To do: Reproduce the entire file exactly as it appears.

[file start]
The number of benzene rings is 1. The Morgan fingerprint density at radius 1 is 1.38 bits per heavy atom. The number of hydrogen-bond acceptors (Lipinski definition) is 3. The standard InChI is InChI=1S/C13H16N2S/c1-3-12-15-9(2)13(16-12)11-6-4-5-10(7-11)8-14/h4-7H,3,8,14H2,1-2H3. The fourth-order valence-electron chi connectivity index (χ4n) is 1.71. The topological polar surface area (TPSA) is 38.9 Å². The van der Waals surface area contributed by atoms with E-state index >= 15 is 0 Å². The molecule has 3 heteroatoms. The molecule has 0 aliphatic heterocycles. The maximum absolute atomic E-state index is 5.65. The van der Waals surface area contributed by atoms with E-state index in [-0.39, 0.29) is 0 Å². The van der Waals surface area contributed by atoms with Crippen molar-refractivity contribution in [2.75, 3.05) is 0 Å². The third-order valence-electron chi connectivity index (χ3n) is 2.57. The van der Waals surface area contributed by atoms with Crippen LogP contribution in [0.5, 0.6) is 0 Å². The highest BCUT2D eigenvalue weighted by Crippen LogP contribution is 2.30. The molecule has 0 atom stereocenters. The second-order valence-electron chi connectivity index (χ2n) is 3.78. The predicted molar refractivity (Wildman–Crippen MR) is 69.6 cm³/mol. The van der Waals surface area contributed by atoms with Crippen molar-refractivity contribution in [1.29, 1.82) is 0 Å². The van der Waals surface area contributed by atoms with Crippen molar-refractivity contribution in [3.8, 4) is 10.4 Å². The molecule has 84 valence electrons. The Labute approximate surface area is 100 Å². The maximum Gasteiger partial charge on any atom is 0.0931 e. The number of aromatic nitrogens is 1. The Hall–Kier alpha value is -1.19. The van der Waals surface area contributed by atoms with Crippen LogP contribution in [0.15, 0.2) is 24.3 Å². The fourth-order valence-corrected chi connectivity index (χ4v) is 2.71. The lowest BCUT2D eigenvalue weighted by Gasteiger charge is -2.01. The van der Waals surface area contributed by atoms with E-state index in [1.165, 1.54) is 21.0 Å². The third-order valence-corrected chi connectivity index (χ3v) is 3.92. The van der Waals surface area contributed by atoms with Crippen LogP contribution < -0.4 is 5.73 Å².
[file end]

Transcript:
The number of benzene rings is 1. The Morgan fingerprint density at radius 1 is 1.38 bits per heavy atom. The number of hydrogen-bond acceptors (Lipinski definition) is 3. The standard InChI is InChI=1S/C13H16N2S/c1-3-12-15-9(2)13(16-12)11-6-4-5-10(7-11)8-14/h4-7H,3,8,14H2,1-2H3. The fourth-order valence-electron chi connectivity index (χ4n) is 1.71. The topological polar surface area (TPSA) is 38.9 Å². The van der Waals surface area contributed by atoms with E-state index >= 15 is 0 Å². The molecule has 3 heteroatoms. The molecule has 0 aliphatic heterocycles. The maximum absolute atomic E-state index is 5.65. The van der Waals surface area contributed by atoms with E-state index in [-0.39, 0.29) is 0 Å². The van der Waals surface area contributed by atoms with Crippen molar-refractivity contribution in [2.75, 3.05) is 0 Å². The third-order valence-electron chi connectivity index (χ3n) is 2.57. The van der Waals surface area contributed by atoms with Crippen LogP contribution in [0.5, 0.6) is 0 Å². The highest BCUT2D eigenvalue weighted by Crippen LogP contribution is 2.30. The molecule has 0 atom stereocenters. The second-order valence-electron chi connectivity index (χ2n) is 3.78. The predicted molar refractivity (Wildman–Crippen MR) is 69.6 cm³/mol. The van der Waals surface area contributed by atoms with Crippen molar-refractivity contribution in [1.29, 1.82) is 0 Å². The van der Waals surface area contributed by atoms with Crippen molar-refractivity contribution in [3.8, 4) is 10.4 Å². The molecule has 84 valence electrons. The Labute approximate surface area is 100 Å². The maximum Gasteiger partial charge on any atom is 0.0931 e. The number of aromatic nitrogens is 1. The Hall–Kier alpha value is -1.19. The van der Waals surface area contributed by atoms with Crippen LogP contribution in [0.15, 0.2) is 24.3 Å². The fourth-order valence-corrected chi connectivity index (χ4v) is 2.71. The lowest BCUT2D eigenvalue weighted by Gasteiger charge is -2.01. The van der Waals surface area contributed by atoms with E-state index in [1.165, 1.54) is 21.0 Å². The third-order valence-corrected chi connectivity index (χ3v) is 3.92. The van der Waals surface area contributed by atoms with Crippen LogP contribution < -0.4 is 5.73 Å².